December, 2014 / Author:

214-26-bi-the-wayThe vast majority of the people I have come out to as bisexual are nothing but supportive. I am forever grateful to live in a society where all sexual orientations are becoming so widely accepted. Yet, the idea that there is still choice involved in a bisexual person’s life is still a prominent misconception in my lifestyle.

While research in the ‘60s and ‘70s helped curb the irrational idea of sexuality as a choice, a large portion of research missed bisexuality as a whole and represented it as either a transitory phase or non-existent all together. This idea is still prominent in today’s society, where bisexuality is often still questioned if not out loud, than in people’s thoughts. It’s easy to see how bisexuality is stereotyped into a transitory phase because some gay men or women do find it easier to come out as bisexual before they come out as gay. But that only further proves that this is a poorly identified or understood orientation. This is why it is so important for bisexual people to come out and reclaim the bisexual identity.

Being a bisexual person does not make me less faithful or more likely to fall for anyone else.

I finally decided to come out to my immediate family as bisexual when I started to fall deeper into a relationship with another man. Prior to this I didn’t feel the need to complicate family relationships with my sexual orientation. One response, and not an uncommon response I got when coming out was that, “If you have the choice to be with a guy or a girl, why would you choose the more complicated route?” Another response was, “Do you think you might eventually fall in love with a girl?” Both are one-sided questions. The feelings I have for someone are not a choice and one does not have to be the more complicated route.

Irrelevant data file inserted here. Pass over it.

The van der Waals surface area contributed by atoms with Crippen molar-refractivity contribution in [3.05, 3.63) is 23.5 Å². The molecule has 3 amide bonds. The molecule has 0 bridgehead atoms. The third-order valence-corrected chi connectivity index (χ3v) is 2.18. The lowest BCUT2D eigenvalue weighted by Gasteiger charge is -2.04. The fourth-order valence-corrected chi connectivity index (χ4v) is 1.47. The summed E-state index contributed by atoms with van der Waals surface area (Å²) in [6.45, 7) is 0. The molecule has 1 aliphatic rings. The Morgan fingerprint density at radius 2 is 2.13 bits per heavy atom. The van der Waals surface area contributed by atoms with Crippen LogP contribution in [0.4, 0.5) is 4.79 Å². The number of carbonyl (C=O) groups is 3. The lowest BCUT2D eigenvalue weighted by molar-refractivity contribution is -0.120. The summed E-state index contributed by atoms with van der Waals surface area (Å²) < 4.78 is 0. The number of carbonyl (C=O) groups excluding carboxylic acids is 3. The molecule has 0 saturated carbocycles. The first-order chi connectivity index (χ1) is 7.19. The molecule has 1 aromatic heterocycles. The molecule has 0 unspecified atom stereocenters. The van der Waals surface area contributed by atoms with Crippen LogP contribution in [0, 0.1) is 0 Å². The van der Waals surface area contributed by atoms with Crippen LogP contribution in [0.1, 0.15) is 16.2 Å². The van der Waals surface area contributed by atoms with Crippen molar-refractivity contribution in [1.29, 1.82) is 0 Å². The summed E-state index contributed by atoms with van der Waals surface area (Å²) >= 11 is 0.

Being a bisexual person does not make me less faithful or more likely to fall for anyone else. While it is easy to see where these questions come from—and they’re often asked with the best intentions—they seem rather self-indulgent to those who identify as bisexual.

The question of falling in love with someone else means the exact same thing if you were to ask it of a straight person (as it should). Asking how I am certain I won’t fall in love with the opposite gender implies that I am making a debatable decision, one that I might regret later on, and furthermore that there is a choice involved in who I have emotions for. A bisexual person will fall in love the same way a straight or gay person will, and to question further engagements is irrational.

Nevertheless, these questions would have never had the chance to be discussed until I was upfront and honest about my sexual orientation. The discussion allowed for a learning opportunity on both sides and in doing so, it’s important for all bisexual men and women to come out to strengthen bisexual visibility and make room for more positive, healthy and true relationships.

–Colin Roy is a freelance videographer living and working in Winnipeg, Manitoba.

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